Two worlds, two systems: GPS vs GLONASS

In October of 1957, The Soviet Union launched the first ever satellite into orbit. The small polished metal sphere, named Sputnik, was just 58cm in diameter had four external radio antennas to broadcast radio pulses. While Sputnik survived just three weeks in active orbit before running out of battery, its success triggered the Space Race, marking the beginning of a new era of political, military, technological and scientific developments.

In 1973, the U.S. Department of Defence started the GPS (Global Positioning System) project, launching the first prototype spacecraft in 1978. Four years later, satellites of the similar Russian GLONASS system were put into orbit.

Owned by the US government and operated by the US Space Force, each satellite as part of the the Global Positioning System circles the Earth twice a day at an altitude of approximately 20,200 km, providing geolocation and time information to a GPS receiver anywhere on Earth where there is an unobstructed line of sight to four or more GPS satellites. Originally limited to use by the US military, civilian use was allowed from the 1980s following an executive order from President Ronald Reagan.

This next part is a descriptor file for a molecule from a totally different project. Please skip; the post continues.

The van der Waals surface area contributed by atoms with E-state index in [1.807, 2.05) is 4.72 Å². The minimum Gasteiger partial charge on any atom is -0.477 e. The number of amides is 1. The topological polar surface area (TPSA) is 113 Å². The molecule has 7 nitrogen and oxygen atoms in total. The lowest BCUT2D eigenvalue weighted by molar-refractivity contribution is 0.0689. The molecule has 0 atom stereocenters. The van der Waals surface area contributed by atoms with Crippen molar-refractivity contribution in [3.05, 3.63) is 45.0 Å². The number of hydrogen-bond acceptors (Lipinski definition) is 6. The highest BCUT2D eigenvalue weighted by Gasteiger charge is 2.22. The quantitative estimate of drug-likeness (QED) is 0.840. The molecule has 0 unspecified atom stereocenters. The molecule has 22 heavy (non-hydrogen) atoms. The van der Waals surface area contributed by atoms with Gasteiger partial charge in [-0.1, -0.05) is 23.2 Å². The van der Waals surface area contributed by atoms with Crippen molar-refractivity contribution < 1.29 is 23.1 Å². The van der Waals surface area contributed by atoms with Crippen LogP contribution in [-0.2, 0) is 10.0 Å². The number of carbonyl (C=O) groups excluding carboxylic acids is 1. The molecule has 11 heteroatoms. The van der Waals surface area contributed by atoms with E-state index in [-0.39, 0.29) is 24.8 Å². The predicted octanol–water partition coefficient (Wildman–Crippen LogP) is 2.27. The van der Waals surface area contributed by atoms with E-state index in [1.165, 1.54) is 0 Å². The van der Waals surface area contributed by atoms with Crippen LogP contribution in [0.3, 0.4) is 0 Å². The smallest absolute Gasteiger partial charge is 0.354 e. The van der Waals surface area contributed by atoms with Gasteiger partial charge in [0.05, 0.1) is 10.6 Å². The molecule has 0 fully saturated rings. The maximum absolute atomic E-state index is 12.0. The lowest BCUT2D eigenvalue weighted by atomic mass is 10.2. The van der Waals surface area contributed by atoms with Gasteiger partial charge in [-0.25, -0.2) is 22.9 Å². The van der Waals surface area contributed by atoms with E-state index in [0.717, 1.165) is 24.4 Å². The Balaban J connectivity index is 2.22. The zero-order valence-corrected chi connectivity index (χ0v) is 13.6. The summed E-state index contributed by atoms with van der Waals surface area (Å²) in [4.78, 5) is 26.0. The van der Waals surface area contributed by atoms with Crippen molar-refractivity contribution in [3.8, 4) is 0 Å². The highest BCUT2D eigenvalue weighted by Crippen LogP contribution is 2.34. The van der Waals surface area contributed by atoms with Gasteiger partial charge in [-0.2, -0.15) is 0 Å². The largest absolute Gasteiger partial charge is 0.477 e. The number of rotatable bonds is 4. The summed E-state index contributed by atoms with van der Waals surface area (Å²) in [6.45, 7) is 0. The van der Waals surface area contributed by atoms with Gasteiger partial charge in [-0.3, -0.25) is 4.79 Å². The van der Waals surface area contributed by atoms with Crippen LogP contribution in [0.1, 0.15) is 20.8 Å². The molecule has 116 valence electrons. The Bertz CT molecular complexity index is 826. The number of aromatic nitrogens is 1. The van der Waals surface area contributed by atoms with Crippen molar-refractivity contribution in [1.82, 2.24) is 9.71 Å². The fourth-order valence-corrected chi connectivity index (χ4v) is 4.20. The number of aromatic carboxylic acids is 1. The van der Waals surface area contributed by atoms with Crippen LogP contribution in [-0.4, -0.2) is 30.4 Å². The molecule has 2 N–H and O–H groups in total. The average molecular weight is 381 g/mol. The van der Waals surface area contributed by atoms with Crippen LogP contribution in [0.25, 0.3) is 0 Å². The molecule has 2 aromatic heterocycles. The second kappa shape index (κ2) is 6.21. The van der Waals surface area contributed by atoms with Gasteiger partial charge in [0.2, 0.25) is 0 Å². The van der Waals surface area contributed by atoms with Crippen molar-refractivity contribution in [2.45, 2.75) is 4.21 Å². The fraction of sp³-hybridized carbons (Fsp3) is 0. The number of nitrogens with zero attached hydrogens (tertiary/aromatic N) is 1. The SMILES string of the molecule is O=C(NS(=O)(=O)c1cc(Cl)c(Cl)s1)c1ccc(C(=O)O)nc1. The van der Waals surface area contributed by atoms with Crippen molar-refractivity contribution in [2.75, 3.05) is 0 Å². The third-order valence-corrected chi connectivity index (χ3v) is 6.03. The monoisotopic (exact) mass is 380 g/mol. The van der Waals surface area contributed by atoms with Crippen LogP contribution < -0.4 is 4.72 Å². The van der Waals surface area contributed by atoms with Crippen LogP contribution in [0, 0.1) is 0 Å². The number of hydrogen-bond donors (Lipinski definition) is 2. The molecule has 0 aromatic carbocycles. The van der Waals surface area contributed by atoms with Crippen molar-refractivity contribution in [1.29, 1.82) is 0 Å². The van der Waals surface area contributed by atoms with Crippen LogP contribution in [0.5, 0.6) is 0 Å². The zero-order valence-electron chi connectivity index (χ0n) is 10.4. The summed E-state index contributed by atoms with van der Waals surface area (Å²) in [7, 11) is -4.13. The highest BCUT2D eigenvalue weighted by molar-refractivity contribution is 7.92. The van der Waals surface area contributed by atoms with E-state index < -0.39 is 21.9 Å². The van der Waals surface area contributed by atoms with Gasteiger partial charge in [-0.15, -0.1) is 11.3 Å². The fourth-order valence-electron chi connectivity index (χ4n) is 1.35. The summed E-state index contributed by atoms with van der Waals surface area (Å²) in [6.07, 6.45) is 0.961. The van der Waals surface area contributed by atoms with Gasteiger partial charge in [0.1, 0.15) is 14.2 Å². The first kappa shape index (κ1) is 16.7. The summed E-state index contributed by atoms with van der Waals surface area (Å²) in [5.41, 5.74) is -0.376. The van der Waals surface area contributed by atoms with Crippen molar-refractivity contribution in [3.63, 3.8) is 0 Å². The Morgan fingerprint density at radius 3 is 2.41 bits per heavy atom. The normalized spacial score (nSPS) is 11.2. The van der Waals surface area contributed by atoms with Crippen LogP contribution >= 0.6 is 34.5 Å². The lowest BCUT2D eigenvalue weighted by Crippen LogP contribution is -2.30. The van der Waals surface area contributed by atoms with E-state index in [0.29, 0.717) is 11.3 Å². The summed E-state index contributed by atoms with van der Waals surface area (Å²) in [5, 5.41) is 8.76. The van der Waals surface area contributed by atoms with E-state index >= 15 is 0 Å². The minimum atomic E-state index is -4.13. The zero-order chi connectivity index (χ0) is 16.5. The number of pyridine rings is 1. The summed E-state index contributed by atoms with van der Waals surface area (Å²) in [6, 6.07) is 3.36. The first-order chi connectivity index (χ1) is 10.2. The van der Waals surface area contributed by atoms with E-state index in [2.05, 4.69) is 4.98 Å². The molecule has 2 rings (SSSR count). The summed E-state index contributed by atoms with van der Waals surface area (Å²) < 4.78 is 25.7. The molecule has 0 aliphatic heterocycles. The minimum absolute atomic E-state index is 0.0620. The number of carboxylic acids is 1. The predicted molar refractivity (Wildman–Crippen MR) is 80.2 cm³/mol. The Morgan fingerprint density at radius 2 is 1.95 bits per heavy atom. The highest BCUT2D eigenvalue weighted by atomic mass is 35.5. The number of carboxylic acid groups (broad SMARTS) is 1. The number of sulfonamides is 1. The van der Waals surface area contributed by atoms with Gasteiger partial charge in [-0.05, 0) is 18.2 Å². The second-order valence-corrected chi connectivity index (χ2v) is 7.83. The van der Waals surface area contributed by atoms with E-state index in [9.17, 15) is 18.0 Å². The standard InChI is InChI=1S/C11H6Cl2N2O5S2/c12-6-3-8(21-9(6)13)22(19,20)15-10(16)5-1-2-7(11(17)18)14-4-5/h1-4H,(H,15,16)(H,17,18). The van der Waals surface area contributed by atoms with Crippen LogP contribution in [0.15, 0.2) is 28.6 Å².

By 2010, GLONASS had achieved full coverage of Russia’s territory and in October 2011 the full orbital constellation of 24 satellites enabled full global coverage.

Over the decades that followed, Global Positioning System went through a number of significant upgrades all adding to the accuracy and the strength of the signals. During the 1990s though, GPS quality was degraded by the United States government in a program they called Selective Availability. In May 2000 when Selective Availability was lifted by a law signed by President Bill Clinton, GPS had about a five-metre accuracy. GPS receivers released in 2018 that have much higher accuracy, pinpointing to within 30 centimetres.

For navigational devices, being able to use both the GPS and GLONASS constellations means they have far more satellites available which makes fixing locations far quicker and more accurate, particularly in areas where physical obstacles like tall buildings, tree cover or mountain ridge lines might cause a weak signal.